The Rt. Rev. Susan E. Goff, Bishop Suffragan, shares a message regarding her decision to attend the Women’s March on Washington January 21, 2017.
I am going to the Women’s March on Washington January 21. I want to tell you why I’m going, based on my faith as a Christian.
For me it’s all about the deep and abiding love of Jesus. Jesus loved people, loved them with concrete action for their well-being – he healed the sick and fed the hungry. He loved especially people who were despised, rejected, or marginalized. He chose men as his disciples and, out of his powerful choice to love the marginalized, he also chose women.
When he rose from the dead, he told a woman disciple to go and tell the others that he was alive. He made her the first apostle, which means someone who is sent. In Eastern Orthodox Christian tradition this woman, Mary Magdalene, is known as the Apostle to the Apostles. Jesus’ choice of a woman as his first apostle may have come directly from his knowledge of scripture. Jesus would have known these words from the first creation story in the Book of Genesis,
“God created humankind in his image, in the image of God he created them; male and female he created them. . . and it was very good. (Genesis 1:26-27, 31a)
St. Paul picked up on this knowledge in one of his many letters that are now books in the New Testament. He wrote,
“There is no longer Jew or Greek, there is no longer slave or free, there is no longer male and female; for all of you are one in Christ Jesus.” (Galatians 3:28).
This biblical vision of the oneness of men and women is powerful and beautiful, but it is not yet a reality in our country. Women in the majority of fields still don’t earn the same salary as men for the same work. Glass ceilings are still firmly in place. Women and girls still suffer abuse and sexual assault at dramatically higher rates than men do – and dismissing assault as locker room talk is not acceptable by any standards. Gender inequality remains firmly entrenched and God’s intention is not yet realized.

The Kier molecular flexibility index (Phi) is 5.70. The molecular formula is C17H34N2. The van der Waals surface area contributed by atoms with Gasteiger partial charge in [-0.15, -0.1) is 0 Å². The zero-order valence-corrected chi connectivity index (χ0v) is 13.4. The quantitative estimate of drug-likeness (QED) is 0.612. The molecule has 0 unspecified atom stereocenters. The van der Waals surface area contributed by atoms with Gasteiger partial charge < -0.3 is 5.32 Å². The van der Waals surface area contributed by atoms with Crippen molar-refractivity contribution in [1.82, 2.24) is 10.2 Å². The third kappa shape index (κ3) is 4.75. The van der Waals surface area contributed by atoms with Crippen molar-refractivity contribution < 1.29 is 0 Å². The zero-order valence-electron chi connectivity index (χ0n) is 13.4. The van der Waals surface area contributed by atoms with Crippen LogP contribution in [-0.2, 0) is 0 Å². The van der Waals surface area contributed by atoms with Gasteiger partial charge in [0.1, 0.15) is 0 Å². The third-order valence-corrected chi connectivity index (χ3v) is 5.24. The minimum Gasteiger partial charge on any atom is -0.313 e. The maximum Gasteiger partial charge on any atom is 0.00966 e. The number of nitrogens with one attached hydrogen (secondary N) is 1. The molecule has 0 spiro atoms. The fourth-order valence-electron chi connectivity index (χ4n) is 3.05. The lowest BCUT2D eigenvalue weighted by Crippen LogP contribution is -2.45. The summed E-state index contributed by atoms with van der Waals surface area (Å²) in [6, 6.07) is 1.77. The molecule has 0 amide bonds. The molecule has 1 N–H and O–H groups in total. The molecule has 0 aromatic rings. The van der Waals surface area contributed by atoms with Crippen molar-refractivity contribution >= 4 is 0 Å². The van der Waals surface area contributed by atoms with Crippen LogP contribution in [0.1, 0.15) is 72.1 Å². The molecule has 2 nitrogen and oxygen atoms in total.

As I talk about these things, some people say that I’m biased; they say that my decision to go to Washington is biased. And it’s true – I do have a strong bias. But it is not a partisan bias. It’s not about one political party or another. It’s a faith bias. It’s all about living the faith that I proclaim. For me, it’s a Jesus bias and I, as a Christian, embrace this bias toward justice and equality in Jesus’ name.
So I will go to Washington to stand in solidarity with women of all ages and races and religions who are not allowed to live up to their full potential. I’ll go to stand in solidarity with women who have been abused and assaulted, saying with them, “Enough.” I’ll go to witness to the identity that God gave us in creation, the identity that comes from God’s proclamation that women and men alike are made in the image of God. I’ll go to Washington along with thousands of women and men and children from across the country, joyfully walking toward the day when all women and girls, and all men and boys as well, will truly be free to become whoever it is that God calls them to be.
If you are going, maybe I’ll see you there. If you are not going, please hold this march in your thoughts and prayers. Either way, let’s keep on working together for the freedom and equality of all people.
Video of this statement can be found on the Diocese of Virginia You Tube Channel.